Wow look at that, it’s clear and easy to understand what you are doing. If you struggled with any of those parts, we will go into more detail below. Specifically, how to name your project, define your target customer, what problem you are solving, and your unique value proposition.
Let’s jump right in with defining your target customer!
Okay, time to figure out who your target backer its. Often when I worked at a marketing agency and we asked our clients, “who is your target customer.”
They would sit there, conveniently take a sip of their coffee to stall time and then say,
“Men and Women between the ages of 18-64 with an income between 20k and 100k who live in the United States.”
Wait, what? You just listed basically everyone.
The point of defining a target customer group is to specify exactly who is your target audience.
This allows you to design your campaign in a way that it appeals to a very specific person.
One of my favorite faculty members who taught at Harvard used to say,
“You can not be everything to everybody – if you do this you will be stuck in the middle.”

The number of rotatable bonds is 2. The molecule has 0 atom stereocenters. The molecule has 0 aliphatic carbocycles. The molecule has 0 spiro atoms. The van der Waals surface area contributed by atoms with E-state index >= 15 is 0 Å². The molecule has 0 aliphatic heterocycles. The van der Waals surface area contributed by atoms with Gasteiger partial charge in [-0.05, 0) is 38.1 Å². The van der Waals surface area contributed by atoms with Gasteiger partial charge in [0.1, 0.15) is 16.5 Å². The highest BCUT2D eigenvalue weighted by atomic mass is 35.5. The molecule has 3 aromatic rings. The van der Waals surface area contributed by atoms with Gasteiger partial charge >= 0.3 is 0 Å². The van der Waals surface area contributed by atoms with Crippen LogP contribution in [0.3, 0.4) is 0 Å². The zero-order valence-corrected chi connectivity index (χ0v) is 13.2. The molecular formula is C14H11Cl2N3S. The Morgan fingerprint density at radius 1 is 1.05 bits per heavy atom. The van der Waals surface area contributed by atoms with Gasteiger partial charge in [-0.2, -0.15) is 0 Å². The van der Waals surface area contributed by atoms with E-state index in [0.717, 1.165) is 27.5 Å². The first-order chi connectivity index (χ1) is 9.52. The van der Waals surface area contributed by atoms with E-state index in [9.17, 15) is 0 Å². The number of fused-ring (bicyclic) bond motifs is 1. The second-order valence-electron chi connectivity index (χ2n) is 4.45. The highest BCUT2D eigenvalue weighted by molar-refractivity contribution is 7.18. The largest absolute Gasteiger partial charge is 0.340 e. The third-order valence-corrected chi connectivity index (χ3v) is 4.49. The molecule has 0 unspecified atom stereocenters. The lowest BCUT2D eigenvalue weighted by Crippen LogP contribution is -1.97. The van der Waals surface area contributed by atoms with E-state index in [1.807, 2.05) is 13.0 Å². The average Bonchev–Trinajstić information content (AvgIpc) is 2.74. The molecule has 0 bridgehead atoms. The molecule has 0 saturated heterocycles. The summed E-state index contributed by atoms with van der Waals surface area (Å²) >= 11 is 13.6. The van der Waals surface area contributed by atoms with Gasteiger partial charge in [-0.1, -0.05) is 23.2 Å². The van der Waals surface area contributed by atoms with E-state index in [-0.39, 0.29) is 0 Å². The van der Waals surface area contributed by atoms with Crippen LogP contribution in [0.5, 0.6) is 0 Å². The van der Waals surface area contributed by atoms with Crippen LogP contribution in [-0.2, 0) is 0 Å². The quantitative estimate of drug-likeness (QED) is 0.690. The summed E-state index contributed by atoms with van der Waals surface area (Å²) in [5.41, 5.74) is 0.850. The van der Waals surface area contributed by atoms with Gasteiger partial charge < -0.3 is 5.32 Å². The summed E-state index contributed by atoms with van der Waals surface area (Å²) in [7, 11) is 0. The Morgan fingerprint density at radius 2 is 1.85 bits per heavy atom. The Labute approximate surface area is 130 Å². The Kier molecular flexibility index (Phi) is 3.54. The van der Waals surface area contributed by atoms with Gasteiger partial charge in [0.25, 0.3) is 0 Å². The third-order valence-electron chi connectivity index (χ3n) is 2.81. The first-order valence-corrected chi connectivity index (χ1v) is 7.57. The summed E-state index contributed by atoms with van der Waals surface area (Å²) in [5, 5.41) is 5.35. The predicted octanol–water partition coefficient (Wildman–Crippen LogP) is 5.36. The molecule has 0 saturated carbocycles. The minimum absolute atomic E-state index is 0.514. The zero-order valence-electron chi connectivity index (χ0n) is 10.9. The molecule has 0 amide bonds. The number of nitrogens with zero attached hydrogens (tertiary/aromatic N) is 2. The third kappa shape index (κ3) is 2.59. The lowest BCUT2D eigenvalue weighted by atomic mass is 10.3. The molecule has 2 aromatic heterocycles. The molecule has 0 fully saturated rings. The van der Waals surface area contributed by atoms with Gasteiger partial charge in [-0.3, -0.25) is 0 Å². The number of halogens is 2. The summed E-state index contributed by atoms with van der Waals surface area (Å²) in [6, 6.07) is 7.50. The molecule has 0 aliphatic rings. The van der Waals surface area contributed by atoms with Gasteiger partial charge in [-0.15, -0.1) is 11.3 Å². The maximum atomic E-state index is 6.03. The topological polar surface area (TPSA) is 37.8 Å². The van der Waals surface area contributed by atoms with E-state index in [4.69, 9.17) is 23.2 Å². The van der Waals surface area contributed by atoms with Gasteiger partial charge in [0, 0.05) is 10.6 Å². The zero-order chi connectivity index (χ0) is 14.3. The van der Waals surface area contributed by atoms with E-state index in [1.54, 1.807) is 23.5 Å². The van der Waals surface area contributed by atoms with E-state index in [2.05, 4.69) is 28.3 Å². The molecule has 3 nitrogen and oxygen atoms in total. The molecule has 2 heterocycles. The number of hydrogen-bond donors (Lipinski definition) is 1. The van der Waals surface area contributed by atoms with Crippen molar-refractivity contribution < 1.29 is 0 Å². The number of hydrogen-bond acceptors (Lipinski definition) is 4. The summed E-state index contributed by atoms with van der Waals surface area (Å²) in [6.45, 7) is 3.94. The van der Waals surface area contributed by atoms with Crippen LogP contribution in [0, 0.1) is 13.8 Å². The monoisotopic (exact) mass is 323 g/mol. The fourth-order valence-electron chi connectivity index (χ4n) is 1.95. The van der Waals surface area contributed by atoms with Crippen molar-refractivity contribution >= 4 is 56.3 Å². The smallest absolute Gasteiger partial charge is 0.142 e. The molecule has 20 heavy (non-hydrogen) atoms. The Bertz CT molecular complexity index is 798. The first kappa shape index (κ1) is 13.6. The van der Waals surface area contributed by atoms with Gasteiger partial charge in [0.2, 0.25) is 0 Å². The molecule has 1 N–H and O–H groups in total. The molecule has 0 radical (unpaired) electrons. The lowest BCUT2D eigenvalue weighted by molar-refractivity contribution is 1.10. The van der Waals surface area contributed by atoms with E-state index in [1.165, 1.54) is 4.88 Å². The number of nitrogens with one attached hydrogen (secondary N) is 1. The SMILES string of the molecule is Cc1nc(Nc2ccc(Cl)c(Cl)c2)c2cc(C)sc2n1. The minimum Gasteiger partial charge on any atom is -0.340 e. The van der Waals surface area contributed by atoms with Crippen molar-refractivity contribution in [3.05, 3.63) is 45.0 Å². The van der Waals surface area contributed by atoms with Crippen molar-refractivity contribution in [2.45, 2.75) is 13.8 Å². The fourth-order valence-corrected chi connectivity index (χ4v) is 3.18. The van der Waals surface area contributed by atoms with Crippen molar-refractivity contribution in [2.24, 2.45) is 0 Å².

Without a clear message that is targeted to a specific group your message will get lost in the onslaught of media.
A Political Example
Think about messages that candidates give. They appeal to multiple groups but are focused on one specific set of people with shared needs, wants, frustrations, and aspirations.
They wouldn’t be successful if they tried to get every vote. They have to choose a position and advocate that group that they are the best choice.
This also pisses a lot of people off. But it’s okay to also tell your supporters who you are not for. This just re-enforces to your supporters that they are in the right place.
Here are a few examples of statements that clearly say who they are for (and not for):
- We’re a smart watch company for teens, this isn’t your grandpa’s calculator watch
- Our sunglasses are for people with wide heads – if you have a skinny head go grow a brain
- This folk music festival features artists that only play acoustic music – if you like to sing along this probably isn’t the place for you
I know those are a little silly but notice how they clearly say who they are for, and then use who they are not for to reinforce that.
Now let’s get to actually defining your target Market
Easy Steps to Define Your Target Market [crowdfunding edition]
Take a look at past campaigns that are similar and see what they did successfully and poorly. Look to improve and learn from their mistakes.
First, make a list of campaigns on all platforms that are similar to yours. Look at the following elements of their campaign and take notes:
- Rewards Levels
- Copy on the Page
You might even want to reach out to them and ask for advice. The crowdfunding space is a friendly arena and people are willing to answer a quick question.